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Reminiscences and Reflections of an Octogenarian Highlander Chapter LXXVIll. - "The Northern Chronicle"


THIS was the name which, after consideration and discussion, was given to the Conservative Inverness weekly paper, of which I was editor from its first issue in the beginning of January, 1881, until May Day, 1907. The capital for its establishment was raised by a company of over two hundred shareholders. Before and after its advent, the North had a plentiful supply of local newspapers, but none that represented the growing conservatism of what was not the least intelligent, section of the population. What Carlyle called the "shooting of Niagara," by household suffrage given to the boroughs in 1869, was now in a few years to be extended to the counties, and its coming was sure to sever old Whigs from the Radical wing of the Liberal party in fear of rash innovations. On the other hand, the representatives of Tory old families had come to see that readjustment, called for by the wholly altered relations between town and county, and between capital and labour, arid landlords and tenants, should have to be made cautiously arid progressively, but not rashly and indiscriminately, if danger to national character and to the stability of fundamental principles of justice, freedom, and equity could be escaped. I was allowed a perfectly free hand in dealing with home, foreign, and social questions. Except once, before the first issue appeared, I never was called upon to a meeting of the company's directors, and with Mr lnnes, the managing director, and his successor, Mr William Mackay, I had always pleasant relations. Mr Innes was an outside tower of strength to us during the early period of the Chronicle's career. His knowledge of the rocks, under the smooth sea surface, saved us from many mistakes in regard to local news and communications from districts beyond our ken. By energetic searching, careful selection, happily aided by good luck, Mr Innes mustered a "Chronicle crew" of competent workers in all departments. Of those of them who entered into the service of the company when young, a few are still to the fore, holding their former or higher places; and of those who went away to Canada or elsewhere to seek their fortune, good reports, as a rule, come back to their old office. Trade Unionists found so little favour in Mr Innes's eyes that he would not have any of them in the Chronicle office. Coming from a district in England where Trade Unionism was rampant, I thought he ran a risk in setting his face like steel against Unionists. But he carried out his purpose, and, having had experience of many offices, I have no hesitation in saying that he got together as competent, and, in all respects, as highly respectable a set of compositors and machine-room people as could be found anywhere. Their wages and their hours of work were fully better than if they had been Unionists, and they annually got 20 for a sail on Lochness, or a trip by railway with wives and children. As many of them aspired to be some day employers themselves, or to rise in their vocations by their good work, the spirit of individual freedom and self-reliance pervaded them all.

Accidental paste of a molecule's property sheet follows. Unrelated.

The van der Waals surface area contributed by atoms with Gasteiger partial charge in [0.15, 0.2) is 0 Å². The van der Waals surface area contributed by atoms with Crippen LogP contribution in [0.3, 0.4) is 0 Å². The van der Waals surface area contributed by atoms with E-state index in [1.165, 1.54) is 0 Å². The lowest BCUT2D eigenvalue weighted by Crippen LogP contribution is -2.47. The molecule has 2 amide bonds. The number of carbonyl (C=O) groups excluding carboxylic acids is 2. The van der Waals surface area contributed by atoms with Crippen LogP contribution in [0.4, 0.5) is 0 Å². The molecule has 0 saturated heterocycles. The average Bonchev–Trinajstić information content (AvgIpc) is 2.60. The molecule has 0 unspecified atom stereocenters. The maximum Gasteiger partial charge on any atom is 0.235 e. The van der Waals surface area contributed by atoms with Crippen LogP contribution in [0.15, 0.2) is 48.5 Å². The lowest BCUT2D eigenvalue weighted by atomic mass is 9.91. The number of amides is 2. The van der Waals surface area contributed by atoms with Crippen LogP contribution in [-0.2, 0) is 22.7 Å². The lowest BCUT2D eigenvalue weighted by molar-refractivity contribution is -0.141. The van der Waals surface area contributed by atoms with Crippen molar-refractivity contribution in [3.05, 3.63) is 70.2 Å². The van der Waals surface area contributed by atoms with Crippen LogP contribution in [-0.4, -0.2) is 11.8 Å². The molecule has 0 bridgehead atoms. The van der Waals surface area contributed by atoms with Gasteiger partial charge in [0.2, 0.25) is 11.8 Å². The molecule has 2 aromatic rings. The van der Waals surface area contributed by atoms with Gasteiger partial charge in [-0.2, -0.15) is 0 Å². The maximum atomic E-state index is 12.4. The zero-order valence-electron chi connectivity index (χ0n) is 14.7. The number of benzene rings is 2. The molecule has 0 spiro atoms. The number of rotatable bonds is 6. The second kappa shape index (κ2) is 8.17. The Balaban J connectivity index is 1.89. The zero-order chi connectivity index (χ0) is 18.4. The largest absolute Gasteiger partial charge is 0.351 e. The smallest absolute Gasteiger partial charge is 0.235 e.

From what I afterwards was told by several of themselves, I have reason to believe that almost all the original shareholders looked upon the money they put into the concern as money dedicated to the purpose of giving the Highlands one organ of Conservative opinion in affairs of State and Church, and would be content if the Chronicle paid its own working expenses, and did not, in the course of a few years, collapse as several similar ventures on both sides of politics had already done, or were verging upon doing. As far as working expenses were concerned, the paper paid its way almost from the beginning, and after two or throe years it steadily paid a five per cent, dividend upon the capital invested in it from first to last. Mr Innes was the most sanguine prophet of commercial success when the paper was started, but the success it had attained long before his lamented death, and which since then has been sustained, far exceeded his most sanguine expectations, at the time he went to see me at Thwaites House.


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